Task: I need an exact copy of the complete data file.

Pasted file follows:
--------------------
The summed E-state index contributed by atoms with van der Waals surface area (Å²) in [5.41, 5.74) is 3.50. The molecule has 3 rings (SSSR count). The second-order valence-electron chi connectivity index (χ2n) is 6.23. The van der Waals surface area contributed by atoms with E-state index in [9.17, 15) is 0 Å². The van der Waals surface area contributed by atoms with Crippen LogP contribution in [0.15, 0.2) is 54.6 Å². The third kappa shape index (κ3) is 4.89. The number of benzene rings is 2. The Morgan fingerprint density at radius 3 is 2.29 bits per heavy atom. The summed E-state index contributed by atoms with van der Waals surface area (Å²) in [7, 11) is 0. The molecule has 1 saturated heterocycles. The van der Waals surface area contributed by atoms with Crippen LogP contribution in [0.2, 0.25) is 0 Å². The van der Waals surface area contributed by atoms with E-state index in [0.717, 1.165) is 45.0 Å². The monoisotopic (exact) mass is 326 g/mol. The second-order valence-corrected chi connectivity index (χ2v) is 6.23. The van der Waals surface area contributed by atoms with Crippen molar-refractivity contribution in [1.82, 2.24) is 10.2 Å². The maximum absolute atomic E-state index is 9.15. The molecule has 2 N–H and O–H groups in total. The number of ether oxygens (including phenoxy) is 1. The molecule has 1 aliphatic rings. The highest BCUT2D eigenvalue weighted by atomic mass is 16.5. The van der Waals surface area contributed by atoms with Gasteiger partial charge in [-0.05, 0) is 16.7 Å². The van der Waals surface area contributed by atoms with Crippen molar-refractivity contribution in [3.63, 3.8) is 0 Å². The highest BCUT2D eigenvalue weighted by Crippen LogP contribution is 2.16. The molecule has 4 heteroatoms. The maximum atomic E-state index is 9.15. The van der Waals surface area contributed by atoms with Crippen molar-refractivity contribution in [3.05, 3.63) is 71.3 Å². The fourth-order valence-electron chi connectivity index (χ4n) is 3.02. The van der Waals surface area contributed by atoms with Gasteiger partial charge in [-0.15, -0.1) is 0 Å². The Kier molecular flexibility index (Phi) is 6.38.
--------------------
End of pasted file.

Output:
The summed E-state index contributed by atoms with van der Waals surface area (Å²) in [5.41, 5.74) is 3.50. The molecule has 3 rings (SSSR count). The second-order valence-electron chi connectivity index (χ2n) is 6.23. The van der Waals surface area contributed by atoms with E-state index in [9.17, 15) is 0 Å². The van der Waals surface area contributed by atoms with Crippen LogP contribution in [0.15, 0.2) is 54.6 Å². The third kappa shape index (κ3) is 4.89. The number of benzene rings is 2. The Morgan fingerprint density at radius 3 is 2.29 bits per heavy atom. The summed E-state index contributed by atoms with van der Waals surface area (Å²) in [7, 11) is 0. The molecule has 1 saturated heterocycles. The van der Waals surface area contributed by atoms with Crippen LogP contribution in [0.2, 0.25) is 0 Å². The van der Waals surface area contributed by atoms with E-state index in [0.717, 1.165) is 45.0 Å². The monoisotopic (exact) mass is 326 g/mol. The second-order valence-corrected chi connectivity index (χ2v) is 6.23. The van der Waals surface area contributed by atoms with Crippen molar-refractivity contribution in [1.82, 2.24) is 10.2 Å². The maximum absolute atomic E-state index is 9.15. The molecule has 2 N–H and O–H groups in total. The number of ether oxygens (including phenoxy) is 1. The molecule has 1 aliphatic rings. The highest BCUT2D eigenvalue weighted by atomic mass is 16.5. The van der Waals surface area contributed by atoms with Gasteiger partial charge in [-0.05, 0) is 16.7 Å². The van der Waals surface area contributed by atoms with Crippen molar-refractivity contribution in [3.63, 3.8) is 0 Å². The highest BCUT2D eigenvalue weighted by Crippen LogP contribution is 2.16. The molecule has 4 heteroatoms. The maximum atomic E-state index is 9.15. The van der Waals surface area contributed by atoms with Crippen molar-refractivity contribution in [3.05, 3.63) is 71.3 Å². The fourth-order valence-electron chi connectivity index (χ4n) is 3.02. The van der Waals surface area contributed by atoms with Gasteiger partial charge in [-0.15, -0.1) is 0 Å². The Kier molecular flexibility index (Phi) is 6.38.